The Pittsburgh Steelers have experienced an uncommon amount of roster turnover over the last few seasons, which just so happened to coincide with consecutive years without a postseason berth.
As a result, we’re finding an unusual amount of new faces in the starting lineup compared just to last season, when the season before already introduced several new starters.
The rapid turnover in successive seasons certainly has much to do with the organization’s personnel management over the previous years. Time, as always, came out the victor as they felt the ramifications of trying to hold together a championship roster that could no longer perform like one.
Considering how different the projected starting lineup for the start of the 2014 season is from just two seasons ago, I think it would be interesting to revisit the roster from the 2010 season—the last time the Steelers competed for a championship—to see how different this new team truly is.
Replacing a championship roster is no easy task. It not only requires possessing the right group of players, but also dictates having those players at the right point in their careers. James Harrison was certainly still a core piece of the championship puzzle in the 2010 season, the last time the Steelers were able to make a playoff run.
That year, he registered 10.5 sacks during the regular season, and recorded another four during the team’s three playoff games, including one in the Super Bowl. Harrison was certainly the least of the Steelers’ problems in that game.
Moreover, he was still is usual dominant self against the run, and still a turnover machine, forcing six fumbles and recording two interceptions. But he has more often than not only been a shadow of his former self ever since.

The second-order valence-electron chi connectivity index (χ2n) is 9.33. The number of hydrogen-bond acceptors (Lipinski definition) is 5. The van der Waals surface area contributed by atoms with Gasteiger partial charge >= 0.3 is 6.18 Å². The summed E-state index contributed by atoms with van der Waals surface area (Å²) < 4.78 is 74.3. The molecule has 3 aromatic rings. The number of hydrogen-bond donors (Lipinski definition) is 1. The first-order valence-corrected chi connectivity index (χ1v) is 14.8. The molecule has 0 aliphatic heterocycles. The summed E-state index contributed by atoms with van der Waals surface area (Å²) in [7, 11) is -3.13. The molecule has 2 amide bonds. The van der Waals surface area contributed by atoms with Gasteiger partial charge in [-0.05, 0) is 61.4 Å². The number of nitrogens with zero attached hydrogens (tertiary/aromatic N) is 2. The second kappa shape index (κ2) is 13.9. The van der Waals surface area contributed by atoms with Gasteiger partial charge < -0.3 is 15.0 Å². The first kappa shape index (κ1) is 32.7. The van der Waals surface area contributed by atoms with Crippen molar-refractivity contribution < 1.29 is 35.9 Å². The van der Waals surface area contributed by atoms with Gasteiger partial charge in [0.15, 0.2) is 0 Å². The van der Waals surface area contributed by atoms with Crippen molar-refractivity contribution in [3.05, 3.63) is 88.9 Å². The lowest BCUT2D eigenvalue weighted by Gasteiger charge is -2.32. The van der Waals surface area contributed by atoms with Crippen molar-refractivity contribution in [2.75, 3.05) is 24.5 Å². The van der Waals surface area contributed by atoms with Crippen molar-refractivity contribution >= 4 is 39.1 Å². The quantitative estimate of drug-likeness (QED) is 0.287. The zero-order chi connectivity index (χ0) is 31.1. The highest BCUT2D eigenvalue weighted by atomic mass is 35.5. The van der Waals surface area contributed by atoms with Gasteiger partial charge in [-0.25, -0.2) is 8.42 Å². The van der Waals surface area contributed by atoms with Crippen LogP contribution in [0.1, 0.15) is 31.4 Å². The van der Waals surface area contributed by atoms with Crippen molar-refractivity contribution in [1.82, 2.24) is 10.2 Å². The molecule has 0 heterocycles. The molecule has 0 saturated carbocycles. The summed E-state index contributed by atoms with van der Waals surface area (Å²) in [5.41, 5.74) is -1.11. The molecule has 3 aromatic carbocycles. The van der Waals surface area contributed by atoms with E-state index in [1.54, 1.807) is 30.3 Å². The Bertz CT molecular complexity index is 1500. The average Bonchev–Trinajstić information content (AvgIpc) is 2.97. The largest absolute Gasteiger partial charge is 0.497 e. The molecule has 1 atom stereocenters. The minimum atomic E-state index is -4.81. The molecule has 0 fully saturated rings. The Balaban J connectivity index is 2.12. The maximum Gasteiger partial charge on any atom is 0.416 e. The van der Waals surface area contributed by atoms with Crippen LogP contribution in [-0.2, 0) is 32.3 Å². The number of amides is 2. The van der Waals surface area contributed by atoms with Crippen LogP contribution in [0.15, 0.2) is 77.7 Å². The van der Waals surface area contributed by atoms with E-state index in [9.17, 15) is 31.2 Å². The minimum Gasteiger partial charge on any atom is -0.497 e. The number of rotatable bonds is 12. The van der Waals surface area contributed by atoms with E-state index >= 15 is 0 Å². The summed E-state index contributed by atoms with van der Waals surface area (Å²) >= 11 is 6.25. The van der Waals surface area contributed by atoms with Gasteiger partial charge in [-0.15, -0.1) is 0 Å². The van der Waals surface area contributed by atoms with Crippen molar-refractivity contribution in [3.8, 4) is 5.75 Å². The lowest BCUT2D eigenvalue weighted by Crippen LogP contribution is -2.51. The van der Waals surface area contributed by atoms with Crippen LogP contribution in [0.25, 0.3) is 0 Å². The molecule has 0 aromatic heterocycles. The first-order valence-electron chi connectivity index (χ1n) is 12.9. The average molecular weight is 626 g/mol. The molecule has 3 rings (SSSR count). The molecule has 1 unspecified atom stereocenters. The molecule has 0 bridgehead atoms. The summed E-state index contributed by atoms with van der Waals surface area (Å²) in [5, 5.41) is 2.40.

While still strong, his run defense suffered as his body continued to break down, and his pass rushing success came more and more in spurts. In 2011, six of his nine sacks came in just two games, for example. 2012 was just marred by injury to begin the season, and he only began to round into form late in the year.
By 2013, he was released, and the Steelers drafted his heir apparent in Jarvis Jones, who went on to start eight games at right outside linebacker as a rookie.
Though he may have cracked the starting lineup at intervals as a rookie, however, he is far from James Harrison, at least as a pass rusher, having recorded just one sack a year ago.
While he showed a propensity to make stops in the running game at times, and at others flashed the potential to be a playmaker, the now second-year player has yet to show that he can put it all together on the field when it matters.
Not that it’s surprising, of course, that a rookie doesn’t have a complete game. That is why the Steelers typically shy away from counting on rookies over the years.
But he is being depended upon to take a major step forward in his second season and going forward, and the team’s success is very much tied to his own success. In order for them to be a championship team again, they likely need him to be a championship-caliber pass rusher and complete outside linebacker.